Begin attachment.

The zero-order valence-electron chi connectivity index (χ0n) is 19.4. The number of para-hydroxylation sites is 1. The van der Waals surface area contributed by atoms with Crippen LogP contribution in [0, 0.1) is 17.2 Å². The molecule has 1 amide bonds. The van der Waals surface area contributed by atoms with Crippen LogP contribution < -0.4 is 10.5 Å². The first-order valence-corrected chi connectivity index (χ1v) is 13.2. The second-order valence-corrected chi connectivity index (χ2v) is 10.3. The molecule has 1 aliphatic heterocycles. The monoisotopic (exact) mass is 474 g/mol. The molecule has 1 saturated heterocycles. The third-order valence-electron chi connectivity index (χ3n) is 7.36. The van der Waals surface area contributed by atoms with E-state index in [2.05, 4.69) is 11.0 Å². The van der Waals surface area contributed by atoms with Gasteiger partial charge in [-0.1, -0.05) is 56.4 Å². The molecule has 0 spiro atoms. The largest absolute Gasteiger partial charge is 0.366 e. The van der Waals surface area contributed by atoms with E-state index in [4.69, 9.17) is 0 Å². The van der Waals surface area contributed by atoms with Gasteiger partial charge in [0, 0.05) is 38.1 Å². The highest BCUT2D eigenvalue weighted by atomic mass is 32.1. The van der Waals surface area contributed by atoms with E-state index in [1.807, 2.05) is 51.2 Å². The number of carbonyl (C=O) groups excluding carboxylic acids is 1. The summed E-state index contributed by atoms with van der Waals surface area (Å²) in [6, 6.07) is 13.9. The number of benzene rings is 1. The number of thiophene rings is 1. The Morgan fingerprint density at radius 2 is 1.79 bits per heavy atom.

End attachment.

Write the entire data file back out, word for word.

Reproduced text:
The zero-order valence-electron chi connectivity index (χ0n) is 19.4. The number of para-hydroxylation sites is 1. The van der Waals surface area contributed by atoms with Crippen LogP contribution in [0, 0.1) is 17.2 Å². The molecule has 1 amide bonds. The van der Waals surface area contributed by atoms with Crippen LogP contribution < -0.4 is 10.5 Å². The first-order valence-corrected chi connectivity index (χ1v) is 13.2. The second-order valence-corrected chi connectivity index (χ2v) is 10.3. The molecule has 1 aliphatic heterocycles. The monoisotopic (exact) mass is 474 g/mol. The molecule has 1 saturated heterocycles. The third-order valence-electron chi connectivity index (χ3n) is 7.36. The van der Waals surface area contributed by atoms with E-state index in [2.05, 4.69) is 11.0 Å². The van der Waals surface area contributed by atoms with Gasteiger partial charge in [-0.1, -0.05) is 56.4 Å². The molecule has 0 spiro atoms. The largest absolute Gasteiger partial charge is 0.366 e. The van der Waals surface area contributed by atoms with E-state index in [4.69, 9.17) is 0 Å². The van der Waals surface area contributed by atoms with Gasteiger partial charge in [0, 0.05) is 38.1 Å². The highest BCUT2D eigenvalue weighted by atomic mass is 32.1. The van der Waals surface area contributed by atoms with E-state index in [1.807, 2.05) is 51.2 Å². The number of carbonyl (C=O) groups excluding carboxylic acids is 1. The summed E-state index contributed by atoms with van der Waals surface area (Å²) in [6, 6.07) is 13.9. The number of benzene rings is 1. The number of thiophene rings is 1. The Morgan fingerprint density at radius 2 is 1.79 bits per heavy atom.